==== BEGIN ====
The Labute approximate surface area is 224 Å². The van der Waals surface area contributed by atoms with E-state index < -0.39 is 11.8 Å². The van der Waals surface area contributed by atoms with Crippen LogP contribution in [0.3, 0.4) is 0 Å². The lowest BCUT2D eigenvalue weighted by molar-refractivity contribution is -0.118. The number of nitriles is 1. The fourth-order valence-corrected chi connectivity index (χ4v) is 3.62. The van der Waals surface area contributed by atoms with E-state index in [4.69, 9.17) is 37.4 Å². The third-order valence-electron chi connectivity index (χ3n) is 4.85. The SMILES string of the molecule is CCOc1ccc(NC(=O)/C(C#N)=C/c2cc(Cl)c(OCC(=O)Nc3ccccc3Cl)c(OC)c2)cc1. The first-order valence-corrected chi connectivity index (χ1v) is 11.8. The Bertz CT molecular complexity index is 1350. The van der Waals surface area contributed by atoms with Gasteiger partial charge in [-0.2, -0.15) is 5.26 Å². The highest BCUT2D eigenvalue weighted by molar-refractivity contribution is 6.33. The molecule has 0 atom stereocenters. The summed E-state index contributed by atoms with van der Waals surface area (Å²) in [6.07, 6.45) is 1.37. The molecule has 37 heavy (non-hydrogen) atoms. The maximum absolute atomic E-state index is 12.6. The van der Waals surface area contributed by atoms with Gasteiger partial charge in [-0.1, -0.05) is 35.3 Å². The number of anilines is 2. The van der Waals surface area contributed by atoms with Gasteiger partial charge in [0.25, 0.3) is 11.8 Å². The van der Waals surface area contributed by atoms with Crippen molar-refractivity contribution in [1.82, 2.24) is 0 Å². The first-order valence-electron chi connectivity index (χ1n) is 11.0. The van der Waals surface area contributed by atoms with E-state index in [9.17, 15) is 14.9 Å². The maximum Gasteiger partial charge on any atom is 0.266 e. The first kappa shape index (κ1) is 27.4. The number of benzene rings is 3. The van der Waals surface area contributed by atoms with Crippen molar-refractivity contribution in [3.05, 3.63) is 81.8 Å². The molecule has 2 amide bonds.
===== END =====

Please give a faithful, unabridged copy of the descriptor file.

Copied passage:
The Labute approximate surface area is 224 Å². The van der Waals surface area contributed by atoms with E-state index < -0.39 is 11.8 Å². The van der Waals surface area contributed by atoms with Crippen LogP contribution in [0.3, 0.4) is 0 Å². The lowest BCUT2D eigenvalue weighted by molar-refractivity contribution is -0.118. The number of nitriles is 1. The fourth-order valence-corrected chi connectivity index (χ4v) is 3.62. The van der Waals surface area contributed by atoms with E-state index in [4.69, 9.17) is 37.4 Å². The third-order valence-electron chi connectivity index (χ3n) is 4.85. The SMILES string of the molecule is CCOc1ccc(NC(=O)/C(C#N)=C/c2cc(Cl)c(OCC(=O)Nc3ccccc3Cl)c(OC)c2)cc1. The first-order valence-corrected chi connectivity index (χ1v) is 11.8. The Bertz CT molecular complexity index is 1350. The van der Waals surface area contributed by atoms with Gasteiger partial charge in [-0.2, -0.15) is 5.26 Å². The highest BCUT2D eigenvalue weighted by molar-refractivity contribution is 6.33. The molecule has 0 atom stereocenters. The summed E-state index contributed by atoms with van der Waals surface area (Å²) in [6.07, 6.45) is 1.37. The molecule has 37 heavy (non-hydrogen) atoms. The maximum absolute atomic E-state index is 12.6. The van der Waals surface area contributed by atoms with Gasteiger partial charge in [-0.1, -0.05) is 35.3 Å². The number of anilines is 2. The van der Waals surface area contributed by atoms with Gasteiger partial charge in [0.25, 0.3) is 11.8 Å². The van der Waals surface area contributed by atoms with Crippen molar-refractivity contribution in [1.82, 2.24) is 0 Å². The first-order valence-electron chi connectivity index (χ1n) is 11.0. The van der Waals surface area contributed by atoms with E-state index in [9.17, 15) is 14.9 Å². The maximum Gasteiger partial charge on any atom is 0.266 e. The first kappa shape index (κ1) is 27.4. The number of benzene rings is 3. The van der Waals surface area contributed by atoms with Crippen molar-refractivity contribution in [3.05, 3.63) is 81.8 Å². The molecule has 2 amide bonds.